Six Common Myths About Africa, Part I

It may be the Mother Continent, but to most Americans it’s just a faraway enigma. Here’s the real story on six popular myths about Africa.

It probably shouldn’t be any surprise that there are so many myths about Africa. After all, it’s a big continent — and according to the best scientific evidence, it’s where our species originated, well over 100,000 years ago. People are fascinated by Africa, and rightly so.

Sadly, a lot of our common knowledge about Mother Africa is just plain wrong. But we can fix that! In this two-part article, we’ll tackle six of the most egregious African myths, offering a more balanced view of the reality underlying them.

Myth 1: Africa is horrible overpopulated.

This is probably the biggest myth about Africa. The population density of Africa is actually fairly low; it’s similar to that of most of North America, and somewhat less than that of England. To look at it from another perspective, India has a larger population than the entire continent of Africa — and is a tenth of the size.

While we often hear of famines in Africa, overpopulation is not the cause. Nor is it lack of food. Sometimes the food is there, but military conflict, lack of transportation, bureaucratic inertia. And sadly, a simple lack of money among the hungriest people makes food unavailable to those who need it.

Myth 2: Most of the continent of Africa consists of dense jungle.

This myth about Africa is true only in Tarzan movies. Sure, there are some rainforests, but they comprise a relatively small proportion of the continent. African climate, topography, and vegetation zones are extremely diverse. For example, everyone knows that the Sahara, the world’s largest desert, is in Africa.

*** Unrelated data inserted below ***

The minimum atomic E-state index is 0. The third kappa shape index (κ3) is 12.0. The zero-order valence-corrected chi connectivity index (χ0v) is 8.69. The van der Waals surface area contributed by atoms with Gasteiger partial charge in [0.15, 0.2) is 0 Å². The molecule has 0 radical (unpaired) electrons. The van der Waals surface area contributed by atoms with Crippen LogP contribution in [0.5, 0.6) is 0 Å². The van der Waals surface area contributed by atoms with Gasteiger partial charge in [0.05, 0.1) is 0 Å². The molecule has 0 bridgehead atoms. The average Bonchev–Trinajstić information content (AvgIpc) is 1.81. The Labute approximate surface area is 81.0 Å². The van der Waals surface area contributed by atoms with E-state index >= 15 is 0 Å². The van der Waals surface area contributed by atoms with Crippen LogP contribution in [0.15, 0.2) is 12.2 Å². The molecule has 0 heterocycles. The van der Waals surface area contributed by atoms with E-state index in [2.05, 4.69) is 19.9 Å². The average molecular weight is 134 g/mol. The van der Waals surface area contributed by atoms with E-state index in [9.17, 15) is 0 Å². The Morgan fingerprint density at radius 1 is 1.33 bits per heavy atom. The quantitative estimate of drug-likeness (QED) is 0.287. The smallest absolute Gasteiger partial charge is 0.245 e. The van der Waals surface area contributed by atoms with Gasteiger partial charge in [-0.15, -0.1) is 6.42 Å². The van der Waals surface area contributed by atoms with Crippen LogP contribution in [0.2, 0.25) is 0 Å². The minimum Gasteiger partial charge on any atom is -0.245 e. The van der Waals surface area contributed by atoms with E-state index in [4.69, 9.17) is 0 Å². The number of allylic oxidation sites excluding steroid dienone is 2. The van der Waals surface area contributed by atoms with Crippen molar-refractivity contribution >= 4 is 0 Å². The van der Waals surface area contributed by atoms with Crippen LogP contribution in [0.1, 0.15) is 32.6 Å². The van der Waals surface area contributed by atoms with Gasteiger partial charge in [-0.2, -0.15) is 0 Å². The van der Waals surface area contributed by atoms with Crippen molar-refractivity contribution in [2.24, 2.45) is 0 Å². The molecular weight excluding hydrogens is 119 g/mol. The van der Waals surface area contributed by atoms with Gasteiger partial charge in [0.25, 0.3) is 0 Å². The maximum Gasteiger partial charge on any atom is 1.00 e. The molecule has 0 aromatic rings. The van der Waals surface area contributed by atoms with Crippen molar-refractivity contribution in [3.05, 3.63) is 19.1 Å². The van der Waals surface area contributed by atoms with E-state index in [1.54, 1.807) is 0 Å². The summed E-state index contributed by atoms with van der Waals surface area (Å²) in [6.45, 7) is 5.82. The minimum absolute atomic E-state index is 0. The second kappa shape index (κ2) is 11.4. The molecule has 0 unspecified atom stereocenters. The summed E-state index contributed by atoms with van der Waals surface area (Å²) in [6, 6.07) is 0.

Africa also has one of the tallest mountains in the world (Kilimanjaro), a lot of open grassland, a great deal of savannah (a mixture of grasslands and small trees), as well as many non-tropical forests of various types, including pine forests.

Myth 3: The African jungles are crawling with tremendous numbers of elephants, lions, tigers, and the like.

Again, this is true only in Tarzan movies (thank you for this myth about Africa, Hollywood). First of all, no tigers have ever been native to Africa, at least in historic times. No bears, either, oh my!

While lions and elephants are native to Africa, lions stick to the aforementioned savannah and grassland areas, and so do most elephants. There are some forest elephants that live in the central African jungles, so Hollywood got that much right. But they’re becoming increasing rare, which brings up another point.

You see, there aren’t that many elephants and lions left, mostly due to us human-types. At last count, there were only about 20,000 lions left, and only because they live on wildlife preserves; African elephants are in similar straits.

Although this myth among many myths about Africa may have been true decade ago, it certainly isn’t now.